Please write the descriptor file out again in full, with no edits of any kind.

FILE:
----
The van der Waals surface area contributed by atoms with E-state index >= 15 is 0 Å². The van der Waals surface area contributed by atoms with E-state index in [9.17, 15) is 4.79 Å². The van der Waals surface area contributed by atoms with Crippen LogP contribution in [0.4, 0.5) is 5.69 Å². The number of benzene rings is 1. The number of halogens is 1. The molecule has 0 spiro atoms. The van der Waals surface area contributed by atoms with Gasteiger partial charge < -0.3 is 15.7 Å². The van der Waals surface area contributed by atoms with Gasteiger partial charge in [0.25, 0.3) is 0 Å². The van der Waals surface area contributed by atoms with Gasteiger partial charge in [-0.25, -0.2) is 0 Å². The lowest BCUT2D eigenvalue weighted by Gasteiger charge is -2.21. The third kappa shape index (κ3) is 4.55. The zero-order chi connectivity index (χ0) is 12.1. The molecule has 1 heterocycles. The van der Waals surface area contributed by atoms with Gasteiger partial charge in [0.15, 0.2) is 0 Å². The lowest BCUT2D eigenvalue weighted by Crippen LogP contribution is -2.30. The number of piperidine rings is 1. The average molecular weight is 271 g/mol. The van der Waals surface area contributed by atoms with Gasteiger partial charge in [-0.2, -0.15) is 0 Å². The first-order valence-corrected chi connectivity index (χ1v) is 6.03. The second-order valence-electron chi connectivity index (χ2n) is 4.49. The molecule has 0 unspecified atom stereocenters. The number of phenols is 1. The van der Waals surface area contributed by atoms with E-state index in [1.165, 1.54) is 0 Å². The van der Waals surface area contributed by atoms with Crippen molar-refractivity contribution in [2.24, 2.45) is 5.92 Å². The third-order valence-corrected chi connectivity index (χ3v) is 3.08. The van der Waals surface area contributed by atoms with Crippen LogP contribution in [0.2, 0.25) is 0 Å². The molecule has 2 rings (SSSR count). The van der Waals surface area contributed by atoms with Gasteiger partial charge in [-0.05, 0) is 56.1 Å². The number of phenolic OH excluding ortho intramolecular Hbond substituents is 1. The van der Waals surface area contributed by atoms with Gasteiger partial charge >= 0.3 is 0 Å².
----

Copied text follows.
The van der Waals surface area contributed by atoms with E-state index >= 15 is 0 Å². The van der Waals surface area contributed by atoms with E-state index in [9.17, 15) is 4.79 Å². The van der Waals surface area contributed by atoms with Crippen LogP contribution in [0.4, 0.5) is 5.69 Å². The number of benzene rings is 1. The number of halogens is 1. The molecule has 0 spiro atoms. The van der Waals surface area contributed by atoms with Gasteiger partial charge < -0.3 is 15.7 Å². The van der Waals surface area contributed by atoms with Gasteiger partial charge in [0.25, 0.3) is 0 Å². The van der Waals surface area contributed by atoms with Gasteiger partial charge in [-0.25, -0.2) is 0 Å². The lowest BCUT2D eigenvalue weighted by Gasteiger charge is -2.21. The third kappa shape index (κ3) is 4.55. The zero-order chi connectivity index (χ0) is 12.1. The molecule has 1 heterocycles. The van der Waals surface area contributed by atoms with Gasteiger partial charge in [0.15, 0.2) is 0 Å². The lowest BCUT2D eigenvalue weighted by Crippen LogP contribution is -2.30. The number of piperidine rings is 1. The average molecular weight is 271 g/mol. The van der Waals surface area contributed by atoms with Gasteiger partial charge in [-0.2, -0.15) is 0 Å². The first-order valence-corrected chi connectivity index (χ1v) is 6.03. The second-order valence-electron chi connectivity index (χ2n) is 4.49. The molecule has 0 unspecified atom stereocenters. The number of phenols is 1. The van der Waals surface area contributed by atoms with E-state index in [1.165, 1.54) is 0 Å². The van der Waals surface area contributed by atoms with Crippen molar-refractivity contribution in [2.24, 2.45) is 5.92 Å². The third-order valence-corrected chi connectivity index (χ3v) is 3.08. The van der Waals surface area contributed by atoms with Crippen LogP contribution in [0.2, 0.25) is 0 Å². The molecule has 2 rings (SSSR count). The van der Waals surface area contributed by atoms with Gasteiger partial charge in [-0.05, 0) is 56.1 Å². The number of phenolic OH excluding ortho intramolecular Hbond substituents is 1. The van der Waals surface area contributed by atoms with Gasteiger partial charge >= 0.3 is 0 Å².